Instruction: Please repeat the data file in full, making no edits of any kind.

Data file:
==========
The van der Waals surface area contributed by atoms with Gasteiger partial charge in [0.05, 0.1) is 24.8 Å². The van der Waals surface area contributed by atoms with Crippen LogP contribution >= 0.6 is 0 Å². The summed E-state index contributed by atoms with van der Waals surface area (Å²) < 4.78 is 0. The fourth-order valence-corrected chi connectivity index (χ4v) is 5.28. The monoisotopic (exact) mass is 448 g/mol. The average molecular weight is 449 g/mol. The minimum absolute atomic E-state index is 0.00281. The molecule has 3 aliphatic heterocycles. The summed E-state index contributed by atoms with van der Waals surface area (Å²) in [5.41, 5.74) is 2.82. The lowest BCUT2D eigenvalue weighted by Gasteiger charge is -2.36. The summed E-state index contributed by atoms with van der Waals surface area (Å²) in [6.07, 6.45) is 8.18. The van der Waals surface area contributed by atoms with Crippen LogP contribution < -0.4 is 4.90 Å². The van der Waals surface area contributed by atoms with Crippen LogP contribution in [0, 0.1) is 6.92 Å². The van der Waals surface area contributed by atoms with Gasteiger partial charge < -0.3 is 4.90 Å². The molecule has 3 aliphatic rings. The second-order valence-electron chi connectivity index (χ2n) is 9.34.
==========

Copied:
The van der Waals surface area contributed by atoms with Gasteiger partial charge in [0.05, 0.1) is 24.8 Å². The van der Waals surface area contributed by atoms with Crippen LogP contribution >= 0.6 is 0 Å². The summed E-state index contributed by atoms with van der Waals surface area (Å²) < 4.78 is 0. The fourth-order valence-corrected chi connectivity index (χ4v) is 5.28. The monoisotopic (exact) mass is 448 g/mol. The average molecular weight is 449 g/mol. The minimum absolute atomic E-state index is 0.00281. The molecule has 3 aliphatic heterocycles. The summed E-state index contributed by atoms with van der Waals surface area (Å²) in [5.41, 5.74) is 2.82. The lowest BCUT2D eigenvalue weighted by Gasteiger charge is -2.36. The summed E-state index contributed by atoms with van der Waals surface area (Å²) in [6.07, 6.45) is 8.18. The van der Waals surface area contributed by atoms with Crippen LogP contribution < -0.4 is 4.90 Å². The van der Waals surface area contributed by atoms with Crippen LogP contribution in [0, 0.1) is 6.92 Å². The van der Waals surface area contributed by atoms with Gasteiger partial charge < -0.3 is 4.90 Å². The molecule has 3 aliphatic rings. The second-order valence-electron chi connectivity index (χ2n) is 9.34.